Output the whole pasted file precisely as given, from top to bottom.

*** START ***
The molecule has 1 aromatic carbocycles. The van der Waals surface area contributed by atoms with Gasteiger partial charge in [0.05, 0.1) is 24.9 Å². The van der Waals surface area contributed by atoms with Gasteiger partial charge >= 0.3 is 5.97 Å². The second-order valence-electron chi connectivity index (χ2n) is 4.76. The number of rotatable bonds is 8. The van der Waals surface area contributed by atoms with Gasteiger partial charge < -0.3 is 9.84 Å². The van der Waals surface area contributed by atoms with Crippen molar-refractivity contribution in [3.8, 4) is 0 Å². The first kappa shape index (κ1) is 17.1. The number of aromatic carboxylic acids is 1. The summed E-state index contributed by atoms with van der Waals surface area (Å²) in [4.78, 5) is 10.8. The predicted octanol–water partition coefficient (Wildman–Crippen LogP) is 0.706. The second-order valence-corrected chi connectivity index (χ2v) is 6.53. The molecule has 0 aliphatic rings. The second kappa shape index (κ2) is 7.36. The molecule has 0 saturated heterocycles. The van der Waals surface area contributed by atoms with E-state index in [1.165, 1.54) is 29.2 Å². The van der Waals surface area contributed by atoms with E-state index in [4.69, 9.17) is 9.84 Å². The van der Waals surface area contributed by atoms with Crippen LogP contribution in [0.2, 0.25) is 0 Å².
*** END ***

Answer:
The molecule has 1 aromatic carbocycles. The van der Waals surface area contributed by atoms with Gasteiger partial charge in [0.05, 0.1) is 24.9 Å². The van der Waals surface area contributed by atoms with Gasteiger partial charge >= 0.3 is 5.97 Å². The second-order valence-electron chi connectivity index (χ2n) is 4.76. The number of rotatable bonds is 8. The van der Waals surface area contributed by atoms with Gasteiger partial charge < -0.3 is 9.84 Å². The van der Waals surface area contributed by atoms with Crippen molar-refractivity contribution in [3.8, 4) is 0 Å². The first kappa shape index (κ1) is 17.1. The number of aromatic carboxylic acids is 1. The summed E-state index contributed by atoms with van der Waals surface area (Å²) in [4.78, 5) is 10.8. The predicted octanol–water partition coefficient (Wildman–Crippen LogP) is 0.706. The second-order valence-corrected chi connectivity index (χ2v) is 6.53. The molecule has 0 aliphatic rings. The second kappa shape index (κ2) is 7.36. The molecule has 0 saturated heterocycles. The van der Waals surface area contributed by atoms with E-state index in [1.165, 1.54) is 29.2 Å². The van der Waals surface area contributed by atoms with E-state index in [4.69, 9.17) is 9.84 Å². The van der Waals surface area contributed by atoms with Crippen LogP contribution in [0.2, 0.25) is 0 Å².